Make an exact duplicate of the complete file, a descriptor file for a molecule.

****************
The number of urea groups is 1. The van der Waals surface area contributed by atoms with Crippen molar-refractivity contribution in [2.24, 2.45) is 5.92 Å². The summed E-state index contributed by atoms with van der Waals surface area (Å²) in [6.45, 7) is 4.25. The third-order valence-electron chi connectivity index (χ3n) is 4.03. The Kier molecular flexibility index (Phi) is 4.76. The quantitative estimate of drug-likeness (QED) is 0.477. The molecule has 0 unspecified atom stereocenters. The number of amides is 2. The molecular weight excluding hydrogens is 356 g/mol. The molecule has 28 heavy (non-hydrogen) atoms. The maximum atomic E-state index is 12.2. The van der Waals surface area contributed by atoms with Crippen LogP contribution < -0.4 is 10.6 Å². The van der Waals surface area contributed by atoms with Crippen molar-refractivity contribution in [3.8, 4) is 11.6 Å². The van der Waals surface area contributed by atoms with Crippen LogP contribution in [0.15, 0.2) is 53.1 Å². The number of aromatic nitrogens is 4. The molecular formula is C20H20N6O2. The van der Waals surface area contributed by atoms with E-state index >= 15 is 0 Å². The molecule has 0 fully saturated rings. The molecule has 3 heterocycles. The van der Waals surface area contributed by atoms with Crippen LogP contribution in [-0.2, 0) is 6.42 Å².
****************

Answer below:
The number of urea groups is 1. The van der Waals surface area contributed by atoms with Crippen molar-refractivity contribution in [2.24, 2.45) is 5.92 Å². The summed E-state index contributed by atoms with van der Waals surface area (Å²) in [6.45, 7) is 4.25. The third-order valence-electron chi connectivity index (χ3n) is 4.03. The Kier molecular flexibility index (Phi) is 4.76. The quantitative estimate of drug-likeness (QED) is 0.477. The molecule has 0 unspecified atom stereocenters. The number of amides is 2. The molecular weight excluding hydrogens is 356 g/mol. The molecule has 28 heavy (non-hydrogen) atoms. The maximum atomic E-state index is 12.2. The van der Waals surface area contributed by atoms with Crippen LogP contribution < -0.4 is 10.6 Å². The van der Waals surface area contributed by atoms with Crippen molar-refractivity contribution in [3.8, 4) is 11.6 Å². The van der Waals surface area contributed by atoms with Crippen LogP contribution in [0.15, 0.2) is 53.1 Å². The number of aromatic nitrogens is 4. The molecular formula is C20H20N6O2. The van der Waals surface area contributed by atoms with E-state index >= 15 is 0 Å². The molecule has 0 fully saturated rings. The molecule has 3 heterocycles. The van der Waals surface area contributed by atoms with Crippen LogP contribution in [-0.2, 0) is 6.42 Å².